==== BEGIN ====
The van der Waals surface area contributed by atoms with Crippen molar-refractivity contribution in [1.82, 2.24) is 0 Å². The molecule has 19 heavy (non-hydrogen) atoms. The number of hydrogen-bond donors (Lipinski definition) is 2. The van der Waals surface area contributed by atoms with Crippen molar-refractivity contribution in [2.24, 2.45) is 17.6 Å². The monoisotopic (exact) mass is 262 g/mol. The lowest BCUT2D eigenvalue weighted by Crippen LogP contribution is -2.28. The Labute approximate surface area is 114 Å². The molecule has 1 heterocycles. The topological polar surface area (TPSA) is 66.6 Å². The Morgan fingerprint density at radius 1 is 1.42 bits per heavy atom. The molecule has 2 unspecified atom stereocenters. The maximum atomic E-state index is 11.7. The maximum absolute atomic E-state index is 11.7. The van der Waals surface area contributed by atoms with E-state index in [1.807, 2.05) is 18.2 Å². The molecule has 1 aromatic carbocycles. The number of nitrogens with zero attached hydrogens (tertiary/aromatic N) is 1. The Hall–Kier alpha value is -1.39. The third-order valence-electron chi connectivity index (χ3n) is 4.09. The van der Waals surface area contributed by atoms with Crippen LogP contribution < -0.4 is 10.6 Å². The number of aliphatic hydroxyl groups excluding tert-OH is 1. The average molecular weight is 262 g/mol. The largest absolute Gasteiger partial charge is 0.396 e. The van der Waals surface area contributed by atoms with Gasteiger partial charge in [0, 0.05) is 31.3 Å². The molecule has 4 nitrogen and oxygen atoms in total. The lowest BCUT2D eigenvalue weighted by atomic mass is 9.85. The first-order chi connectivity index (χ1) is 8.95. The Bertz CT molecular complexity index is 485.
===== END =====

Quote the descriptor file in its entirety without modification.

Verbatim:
The van der Waals surface area contributed by atoms with Crippen molar-refractivity contribution in [1.82, 2.24) is 0 Å². The molecule has 19 heavy (non-hydrogen) atoms. The number of hydrogen-bond donors (Lipinski definition) is 2. The van der Waals surface area contributed by atoms with Crippen molar-refractivity contribution in [2.24, 2.45) is 17.6 Å². The monoisotopic (exact) mass is 262 g/mol. The lowest BCUT2D eigenvalue weighted by Crippen LogP contribution is -2.28. The Labute approximate surface area is 114 Å². The molecule has 1 heterocycles. The topological polar surface area (TPSA) is 66.6 Å². The Morgan fingerprint density at radius 1 is 1.42 bits per heavy atom. The molecule has 2 unspecified atom stereocenters. The maximum atomic E-state index is 11.7. The maximum absolute atomic E-state index is 11.7. The van der Waals surface area contributed by atoms with E-state index in [1.807, 2.05) is 18.2 Å². The molecule has 1 aromatic carbocycles. The number of nitrogens with zero attached hydrogens (tertiary/aromatic N) is 1. The Hall–Kier alpha value is -1.39. The third-order valence-electron chi connectivity index (χ3n) is 4.09. The van der Waals surface area contributed by atoms with Crippen LogP contribution < -0.4 is 10.6 Å². The number of aliphatic hydroxyl groups excluding tert-OH is 1. The average molecular weight is 262 g/mol. The largest absolute Gasteiger partial charge is 0.396 e. The van der Waals surface area contributed by atoms with Gasteiger partial charge in [0, 0.05) is 31.3 Å². The molecule has 4 nitrogen and oxygen atoms in total. The lowest BCUT2D eigenvalue weighted by atomic mass is 9.85. The first-order chi connectivity index (χ1) is 8.95. The Bertz CT molecular complexity index is 485.